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Retro Reading: Jason's Curse by Eric Morse

Updated on November 6, 2014
Second installment in the Camp Crystal Lake horror series
Second installment in the Camp Crystal Lake horror series

Jason's Mask is Cursed

Every morning Big Red would go down to the lake to fish and he wouldn't catch anything. He didn't understand the concept of fishing and didn't know worms were needed. The thing he liked was the ticking of the reel.

On this particular May morning, he caught something. That "something" was the mask of death, literally since the previous owner was Jason Voorhees.

In the second installment of the Camp Crystal Lake novels, Jason's Curse, the gullible Red would soon start on a killing spree a year after the mask was thrown into the lake.

Back in the city, Kelly Boone is starting a war of her own. She's preparing to go to Camp Crystal Lake to hunt down Jason for good. It's been a year since her brother Billy and his friends met their fate at the abandoned campground and she's out to get revenge.

Basically that's the plot in a nutshell for this second entry. Somewhere it isn't a bad book, but at the same time it's not a literary classic. For young readers, it would be perfect, especially those who are looking for a small scare while reading.

Author Eric Morse who started the Camp Crystal Lake novels a year after the release of the film Jason Goes to Hell: The Final Friday did hit his targeted audience. His core group of readers would have known about the film series and were at the age when they were seeking novels to read.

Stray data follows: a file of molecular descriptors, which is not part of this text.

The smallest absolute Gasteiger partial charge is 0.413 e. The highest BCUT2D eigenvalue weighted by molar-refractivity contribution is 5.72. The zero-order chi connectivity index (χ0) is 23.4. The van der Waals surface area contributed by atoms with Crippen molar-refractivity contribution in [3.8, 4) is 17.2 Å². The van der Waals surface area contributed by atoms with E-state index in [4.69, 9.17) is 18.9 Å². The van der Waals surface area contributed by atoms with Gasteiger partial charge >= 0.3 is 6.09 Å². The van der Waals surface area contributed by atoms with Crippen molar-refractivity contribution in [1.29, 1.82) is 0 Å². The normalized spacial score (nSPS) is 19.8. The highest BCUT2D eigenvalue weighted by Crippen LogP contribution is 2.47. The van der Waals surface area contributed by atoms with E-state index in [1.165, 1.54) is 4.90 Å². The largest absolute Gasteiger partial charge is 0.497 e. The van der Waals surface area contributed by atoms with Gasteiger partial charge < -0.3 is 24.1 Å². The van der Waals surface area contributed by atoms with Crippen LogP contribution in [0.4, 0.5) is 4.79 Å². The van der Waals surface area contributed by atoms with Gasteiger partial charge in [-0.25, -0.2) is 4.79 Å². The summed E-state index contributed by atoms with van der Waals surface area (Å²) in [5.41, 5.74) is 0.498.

This novel, like the previous one, does have violence in it but it's not graphic. Morse was able to find the pulse of the series and turned his vision into a highly popular continuation of the film.

What's good about this series is the stories revolve around the mask and the possession the finder goes through. They finder has a moral dilemma between good and evil which makes the reader think of the consequences.

Although the mask links the series, this is the only follow up to the first novel Mother's Day. Also, what makes this a good read is the character of Big Red is an amputee and also has a glass eye. As "Jason" he receives his visions through the eye. Something very original in a novel.

If you have a child who likes to read and you think they may be interested in this series, I'd say the proper age would be about 13. With a new generation discovering "Jason" I'm sure they would appreciate the series.


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